Clinicians experience a high level of moral distress when they know they are not providing optimal care to patients. However, investigators have found leaders can mitigate the effects of moral distress. Such information could not arrive at a better time as hospitals in many regions cope with surging COVID-19 case volumes amid a shortage of skilled nurses.

Researchers surveyed registered nurses in two academic medical centers using the COVID-19 Moral Distress Scale for nurses.1 While the survey took place in September 2020, the nurses were specifically asked about their experiences during the first full peak month of COVID-19 (April 2020).

A key question researchers asked these nurses concerned how many patients with COVID-19 were under their care. “Nurses who cared for the most patients with COVID-19 had the highest extent of moral distress,” says Eileen Lake, PhD, MSN, MA, BSN, FAAN, associate director of the Center for Health Outcomes and Policy Research at the University of Pennsylvania.

Managers can mitigate some distress by paying careful attention to how many patients with COVID-19 are assigned to a nurse and over what period. “Those decisions about nurse assignments are in management’s purview,” Lake says. “Managers can reduce the quantity of patients with COVID-19 that nurses are caring for over the course of many days in sequence.”

Another important question concerned shortages of personal protective equipment (PPE). “We found that about half the nurses in the group we surveyed had shortages of PPE,” Lake reports. “A variety of workarounds would be used to get masks, shields, gloves, and even cleaning supplies.” The need to pursue these workarounds, what the investigators termed PPE inadequacy, was a critical determinant of moral distress.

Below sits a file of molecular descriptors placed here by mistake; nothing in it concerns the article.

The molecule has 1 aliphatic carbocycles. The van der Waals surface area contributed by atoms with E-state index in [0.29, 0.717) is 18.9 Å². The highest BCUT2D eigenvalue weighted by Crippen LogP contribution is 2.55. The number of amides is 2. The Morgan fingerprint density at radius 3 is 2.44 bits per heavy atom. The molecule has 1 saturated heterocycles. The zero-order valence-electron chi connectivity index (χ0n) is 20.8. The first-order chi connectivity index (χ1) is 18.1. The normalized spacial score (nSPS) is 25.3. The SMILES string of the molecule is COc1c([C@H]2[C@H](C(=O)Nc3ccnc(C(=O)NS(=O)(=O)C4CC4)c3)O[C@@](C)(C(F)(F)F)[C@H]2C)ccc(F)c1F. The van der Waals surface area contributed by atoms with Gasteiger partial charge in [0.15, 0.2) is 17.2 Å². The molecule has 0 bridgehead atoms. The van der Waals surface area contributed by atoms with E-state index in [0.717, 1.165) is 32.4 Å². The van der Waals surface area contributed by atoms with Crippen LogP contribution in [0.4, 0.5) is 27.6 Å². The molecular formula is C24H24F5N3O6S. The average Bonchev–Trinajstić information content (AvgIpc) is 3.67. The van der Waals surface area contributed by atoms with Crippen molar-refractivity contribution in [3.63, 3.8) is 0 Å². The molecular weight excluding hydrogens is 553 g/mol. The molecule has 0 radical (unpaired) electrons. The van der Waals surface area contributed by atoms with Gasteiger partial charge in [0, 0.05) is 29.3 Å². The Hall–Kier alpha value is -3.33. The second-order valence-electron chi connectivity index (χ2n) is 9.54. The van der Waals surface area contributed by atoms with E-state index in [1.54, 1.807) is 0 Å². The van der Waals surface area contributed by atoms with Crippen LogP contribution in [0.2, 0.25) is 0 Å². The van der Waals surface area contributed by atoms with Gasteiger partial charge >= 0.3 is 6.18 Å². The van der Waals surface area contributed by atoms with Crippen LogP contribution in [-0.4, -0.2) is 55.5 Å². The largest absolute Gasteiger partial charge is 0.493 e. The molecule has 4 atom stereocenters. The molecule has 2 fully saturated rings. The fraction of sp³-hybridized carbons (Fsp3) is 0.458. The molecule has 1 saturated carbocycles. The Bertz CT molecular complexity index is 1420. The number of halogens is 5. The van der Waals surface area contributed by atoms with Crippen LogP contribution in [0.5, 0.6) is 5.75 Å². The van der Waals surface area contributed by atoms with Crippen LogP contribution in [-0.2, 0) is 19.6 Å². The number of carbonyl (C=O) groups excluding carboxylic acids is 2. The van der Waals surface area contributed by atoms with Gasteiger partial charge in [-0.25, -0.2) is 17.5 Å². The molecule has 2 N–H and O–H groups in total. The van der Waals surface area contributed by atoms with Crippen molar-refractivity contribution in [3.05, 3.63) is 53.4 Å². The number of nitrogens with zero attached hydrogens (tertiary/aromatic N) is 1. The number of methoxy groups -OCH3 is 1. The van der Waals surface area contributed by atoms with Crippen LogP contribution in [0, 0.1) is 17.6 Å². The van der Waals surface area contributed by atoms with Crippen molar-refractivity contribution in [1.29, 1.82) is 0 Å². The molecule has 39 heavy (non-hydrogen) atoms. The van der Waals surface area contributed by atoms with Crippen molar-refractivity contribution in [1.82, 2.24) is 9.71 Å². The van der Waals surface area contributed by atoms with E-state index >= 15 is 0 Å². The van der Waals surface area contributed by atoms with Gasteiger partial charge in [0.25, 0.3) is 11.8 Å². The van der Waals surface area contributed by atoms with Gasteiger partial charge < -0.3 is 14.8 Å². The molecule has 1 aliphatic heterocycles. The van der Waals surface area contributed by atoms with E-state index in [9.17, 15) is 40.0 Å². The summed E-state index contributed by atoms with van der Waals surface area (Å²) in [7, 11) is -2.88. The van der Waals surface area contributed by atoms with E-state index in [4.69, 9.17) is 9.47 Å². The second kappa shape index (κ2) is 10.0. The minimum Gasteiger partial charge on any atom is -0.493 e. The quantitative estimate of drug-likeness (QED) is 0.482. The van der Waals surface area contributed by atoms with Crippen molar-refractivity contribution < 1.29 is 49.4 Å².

Communication was a big issue, too. Participating nurses were asked about the timeliness, transparency, and effectiveness of their managers’ communication. “One of our messages to management is that communication should be a two-way street because the nurses are the ones who have the most knowledge about the care reality and the care environment. They should be informing the protocols that are changing,” Lake says. “Having that dialog with nurses rather than just information-sharing is an important way to not only come up with the best informed protocols and procedures, but also to have nurses’ distress reduced. Their insights are being incorporated into decisions that are affecting care.”

Managers must acknowledge nurses work from a unique vantage point, and then capitalize on that to produce the best policies. “This will give nurses an opportunity to contribute in a very meaningful way during circumstances that are dire, and that could lead to multiple gains,” Lake offers.

It is equally important for managers to acknowledge the suffering that goes along with moral distress and give nurses the resources to address it. For example, in the studied medical centers, an ethicist was available to consult with nurses, which happened frequently. “That is a very important resource,” Lake says. “But managers need to be open with nurses about the moral distress that crisis standards of care lead to. It is, to some degree, inescapable, but if nurses know what it is, and have resources to help deal with it, then it can be reduced.”

Lake and colleagues asked nurses how often they felt anxious and withdrawn or struggled to sleep. The results surprised researchers, considering that at the time of the survey, hospitalization levels were fairly low and stable in the region regarding patients with COVID-19. “This was before the fall and winter surges ... and yet the nurses experienced those psychological symptoms two or three days in the last week for each symptom,” Lake says. “There was really no day that went by when they didn’t either feel withdrawn, have difficulty sleeping, or experience anxiety.”

While moral distress has been linked to several negative outcomes, such as anxiety and depression, one unique sign of moral distress is “moral residue,” which lingers because of moral distress. “It is one of those things that has been linked to burnout and intent to leave [the profession],” Lake says. “It is an aspect of nurses’ work that has these ripple effects on their mental health and their future as a nurse.”

REFERENCE

  1. Lake ET, Narva AM, Holland S, et al. Hospital nurses’ moral distress and mental health during COVID-19. J Adv Nurs 2021 Aug 17;10.1111/jan.15013. doi: 10.1111/jan.15013. [Online ahead of print].